The present invention overcomes these shortcomings by providing cell arrays to convert ambient light (or heat) into electricity to power a mobile device. A mobile device powered by the present invention is smaller, thinner, lighter, and cheaper. The present invention is able to drive the next mobile revolution in technology and business.

The present invention mobile devices have the cell arrays to convert ambient light or heat into electricity and store the energy. The terms “cell array” and “cell arrays” are used interchangeable and are not intended to limit the number used or contemplated by the present invention. In addition, “cell array” as used is not a limitation on the type of cell used to collect heat or light and have the same converted into energy or power.

The present invention may also be included in battery operated mobile devices as a backup. For example, once the battery is depleted, the mobile device can be placed in a Miser Mode (M-mode). The mobile device, once in the M-mode is powered by the cell arrays, providing some or all the tasks that the mobile device currently has.

The present invention is suitable for the following markets: general public, as consumers want a smaller, thinner, lighter, cheaper and ever-lasting mobile device; disposable market, inexpensive devices, and no hazardous material; search engine market, providing search engines in mobility; sports market, never worry about losing communication in outdoor activities; mobile services, such as “ON STAR” service offered by General Motor; transportation market, software can track trucks and manage inventory; police, fire department, and homeland security; and communication with those who need help.

The present invention will allow mobile devices to become smaller, thinner, lighter, cheaper, and environmentally friendlier. Text messaging, emails, and voice dialogue will not fail because the cell arrays are providing nearly uninterrupted service any time and any place.

Business platforms will be directed to search engines to take multi-media queries including text messages/voice dialogue/graphics/video any time, any place; display businesses will increase as the present invention is multi-functional to double light (or heat) collector for cell arrays; mobile service businesses will be able to fully comprise roadside assistance, location-based service, and rescue missions. Transportation businesses can benefit as delivery services, truck stops planning/monitoring, and inventory management can be done quickly and efficiently.

FIG. 1 illustrates a mobile device 100 with cell arrays in accordance to an embodiment of the invention. As with most or all mobile devices, the mobile device 100 would include a speaker 105, display 110, keypad 115 (numeric, alpha, or alphanumeric), and a microphone 120. In addition, the mobile device 100 includes cell arrays 130 to convert light into electricity. The generated electricity is stored in a storage area, which is completely rechargeable. The cell array can convert light, sunlight, ambient light, star light, or even heat into electricity. The mobile devices that can use the present invention include cellular phones, PDA's, PDA phones, Cordless phones, Remote control devices (TV, DVD), Instruments (clocks), and other electronic devices.

FIG. 2 shows an embodiment of a typical cell array circuitry 200 used in accordance with the prior art, such can be found published on www.national.com/nationaledge/nov05/article.html, which is incorporated herein by reference. In FIG. 2, the cell arrays 130 collect energy from diffused sources, convert it into electricity, and store in a capacitor 135 (C). Typical cell arrays produce 10 mA current and 3-4.9V voltage (Vsw). The designs of cell arrays and placement may easily vary in other embodiments and may be dictated by certain requirements of the devices. An important aspect of the present embodiment is that a booster is not needed in the electronic device, a major divergence from the prior art.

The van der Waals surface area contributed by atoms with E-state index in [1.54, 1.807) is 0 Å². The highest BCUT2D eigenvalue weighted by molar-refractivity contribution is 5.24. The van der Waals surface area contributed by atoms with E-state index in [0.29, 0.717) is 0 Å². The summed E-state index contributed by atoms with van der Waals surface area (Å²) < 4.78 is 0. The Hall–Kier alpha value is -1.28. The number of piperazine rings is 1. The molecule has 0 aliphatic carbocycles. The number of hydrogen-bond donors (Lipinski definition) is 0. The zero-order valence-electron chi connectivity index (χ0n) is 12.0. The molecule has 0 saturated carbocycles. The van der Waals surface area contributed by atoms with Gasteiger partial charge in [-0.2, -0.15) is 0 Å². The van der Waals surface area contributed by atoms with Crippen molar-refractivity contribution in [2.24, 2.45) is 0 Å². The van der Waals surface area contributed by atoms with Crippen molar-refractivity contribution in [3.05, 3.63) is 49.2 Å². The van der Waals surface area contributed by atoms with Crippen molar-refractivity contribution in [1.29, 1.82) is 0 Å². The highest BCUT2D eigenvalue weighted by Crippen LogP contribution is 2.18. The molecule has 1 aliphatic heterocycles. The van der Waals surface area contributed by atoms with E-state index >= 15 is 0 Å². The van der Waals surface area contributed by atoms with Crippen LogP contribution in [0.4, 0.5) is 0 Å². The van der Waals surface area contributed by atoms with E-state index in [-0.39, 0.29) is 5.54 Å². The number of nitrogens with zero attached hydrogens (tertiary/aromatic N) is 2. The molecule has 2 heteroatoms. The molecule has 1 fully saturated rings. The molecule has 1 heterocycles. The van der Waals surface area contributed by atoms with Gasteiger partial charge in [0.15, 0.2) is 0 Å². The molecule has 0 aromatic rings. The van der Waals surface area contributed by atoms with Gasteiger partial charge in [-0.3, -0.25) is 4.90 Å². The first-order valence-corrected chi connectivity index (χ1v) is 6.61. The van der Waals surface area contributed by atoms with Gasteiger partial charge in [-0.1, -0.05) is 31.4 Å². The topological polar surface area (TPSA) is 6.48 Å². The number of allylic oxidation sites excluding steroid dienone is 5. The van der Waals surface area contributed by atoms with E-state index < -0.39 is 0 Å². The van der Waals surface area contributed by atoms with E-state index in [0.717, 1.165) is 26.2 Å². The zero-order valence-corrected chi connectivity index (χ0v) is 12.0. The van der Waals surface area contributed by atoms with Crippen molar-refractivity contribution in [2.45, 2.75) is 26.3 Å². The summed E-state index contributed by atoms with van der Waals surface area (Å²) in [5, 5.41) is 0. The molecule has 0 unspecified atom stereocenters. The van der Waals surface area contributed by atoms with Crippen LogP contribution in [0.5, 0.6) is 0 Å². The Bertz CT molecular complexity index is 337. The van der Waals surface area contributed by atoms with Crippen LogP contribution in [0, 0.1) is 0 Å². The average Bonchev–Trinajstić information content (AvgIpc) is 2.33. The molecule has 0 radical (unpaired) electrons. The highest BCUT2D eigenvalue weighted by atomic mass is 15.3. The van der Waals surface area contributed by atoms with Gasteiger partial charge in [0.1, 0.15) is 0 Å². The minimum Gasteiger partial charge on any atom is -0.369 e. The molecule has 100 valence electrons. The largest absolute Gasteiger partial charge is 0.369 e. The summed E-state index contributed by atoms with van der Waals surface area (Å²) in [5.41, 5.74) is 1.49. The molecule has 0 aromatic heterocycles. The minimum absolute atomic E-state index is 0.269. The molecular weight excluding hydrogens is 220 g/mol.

As illustrated in FIG. 2 resistors 1 and 2 (R1 and R2) are voltage dividers. A zener diode (ZD) ensures a constant voltage, and resistor 3 (R3) protects the zener diode ZD from overloading. A comparator 205 provides a output voltage to turn on/off a switch Q1. If Vsw is too low (voltage at R2 is lower than voltage at ZD), then the comparator 205 output is zero to which turns off the switch Q1. If the voltage at R2 is higher than the voltage at ZD then the switch Q1 is turned on. The two lines 210 and 215 provide bias for the comparator 205. The top one 210 is voltage from the cell array and the bottom line 215 is ground.

FIG. 3 shows a typical mobile phone block diagram 300. The main functional blocks include Digital Base Band, Analogy Base Band, SIM card, RF chipset, Power Amplifiers, and others (memory, display, keypad, etc.). The blocks with high current consumption are the digital base band 305, the analog base band 310, the RF chipset 315, the PA control 320, the PA Front End chip 325, the SIM Card 330 and the temperature-compensated crystal oscillator TCXO chip 335. TABLE 1, below, shows the current consumption of a typical mobile phone.

TABLE 1
Average Current Average Current
Consumption in Consumption in
Talk Mode Standby Mode
Sub circuit mA mA
1) Digital Base Band & Memory 25 0.34
2) Analog Base Band 9 0.15
3) SIM 1 0.06
4) RF 32 0.05
5) PA 200 0.77
6) PM (Housekeeping) 3 0.22
7) Misc. Other 5 0.67
Total Current Consumption 275 2.26

FIG. 4 is block diagram 400 of an embodiment of mobile phone with cell arrays. The cell arrays 405 may be connected to the same power line as the battery 410 and charger 415, therefore the cell arrays 405 may power the mobile phone directly and the cell arrays may charge the battery if the battery is low.